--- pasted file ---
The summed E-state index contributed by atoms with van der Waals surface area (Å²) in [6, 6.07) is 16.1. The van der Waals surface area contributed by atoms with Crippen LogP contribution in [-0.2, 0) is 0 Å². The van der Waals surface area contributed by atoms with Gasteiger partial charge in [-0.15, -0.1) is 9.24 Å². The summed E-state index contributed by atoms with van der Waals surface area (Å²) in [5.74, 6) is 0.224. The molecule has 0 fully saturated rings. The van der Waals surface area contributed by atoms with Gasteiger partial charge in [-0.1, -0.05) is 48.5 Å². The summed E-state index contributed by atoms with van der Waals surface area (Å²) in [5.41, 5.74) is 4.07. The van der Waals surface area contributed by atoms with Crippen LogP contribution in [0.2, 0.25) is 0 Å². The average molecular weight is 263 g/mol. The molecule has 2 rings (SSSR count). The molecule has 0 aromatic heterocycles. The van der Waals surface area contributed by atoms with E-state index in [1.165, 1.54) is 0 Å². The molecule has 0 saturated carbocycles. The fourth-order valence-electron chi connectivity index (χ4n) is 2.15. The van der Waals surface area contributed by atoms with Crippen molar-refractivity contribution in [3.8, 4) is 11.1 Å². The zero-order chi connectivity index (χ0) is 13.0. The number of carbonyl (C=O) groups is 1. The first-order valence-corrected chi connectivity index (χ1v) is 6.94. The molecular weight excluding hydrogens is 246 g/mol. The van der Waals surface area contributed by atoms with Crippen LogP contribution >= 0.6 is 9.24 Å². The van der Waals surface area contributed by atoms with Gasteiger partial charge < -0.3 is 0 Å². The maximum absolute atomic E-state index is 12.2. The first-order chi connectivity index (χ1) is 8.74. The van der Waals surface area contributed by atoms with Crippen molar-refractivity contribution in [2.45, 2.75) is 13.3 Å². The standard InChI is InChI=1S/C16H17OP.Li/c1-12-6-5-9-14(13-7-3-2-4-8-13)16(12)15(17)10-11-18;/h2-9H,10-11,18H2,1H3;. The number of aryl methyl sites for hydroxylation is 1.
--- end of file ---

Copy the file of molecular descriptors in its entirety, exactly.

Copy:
The summed E-state index contributed by atoms with van der Waals surface area (Å²) in [6, 6.07) is 16.1. The van der Waals surface area contributed by atoms with Crippen LogP contribution in [-0.2, 0) is 0 Å². The van der Waals surface area contributed by atoms with Gasteiger partial charge in [-0.15, -0.1) is 9.24 Å². The summed E-state index contributed by atoms with van der Waals surface area (Å²) in [5.74, 6) is 0.224. The molecule has 0 fully saturated rings. The van der Waals surface area contributed by atoms with Gasteiger partial charge in [-0.1, -0.05) is 48.5 Å². The summed E-state index contributed by atoms with van der Waals surface area (Å²) in [5.41, 5.74) is 4.07. The van der Waals surface area contributed by atoms with Crippen LogP contribution in [0.2, 0.25) is 0 Å². The average molecular weight is 263 g/mol. The molecule has 2 rings (SSSR count). The molecule has 0 aromatic heterocycles. The van der Waals surface area contributed by atoms with E-state index in [1.165, 1.54) is 0 Å². The molecule has 0 saturated carbocycles. The fourth-order valence-electron chi connectivity index (χ4n) is 2.15. The van der Waals surface area contributed by atoms with Crippen molar-refractivity contribution in [3.8, 4) is 11.1 Å². The zero-order chi connectivity index (χ0) is 13.0. The number of carbonyl (C=O) groups is 1. The first-order valence-corrected chi connectivity index (χ1v) is 6.94. The molecular weight excluding hydrogens is 246 g/mol. The van der Waals surface area contributed by atoms with Crippen LogP contribution >= 0.6 is 9.24 Å². The van der Waals surface area contributed by atoms with Gasteiger partial charge < -0.3 is 0 Å². The maximum absolute atomic E-state index is 12.2. The first-order chi connectivity index (χ1) is 8.74. The van der Waals surface area contributed by atoms with Crippen molar-refractivity contribution in [2.45, 2.75) is 13.3 Å². The standard InChI is InChI=1S/C16H17OP.Li/c1-12-6-5-9-14(13-7-3-2-4-8-13)16(12)15(17)10-11-18;/h2-9H,10-11,18H2,1H3;. The number of aryl methyl sites for hydroxylation is 1.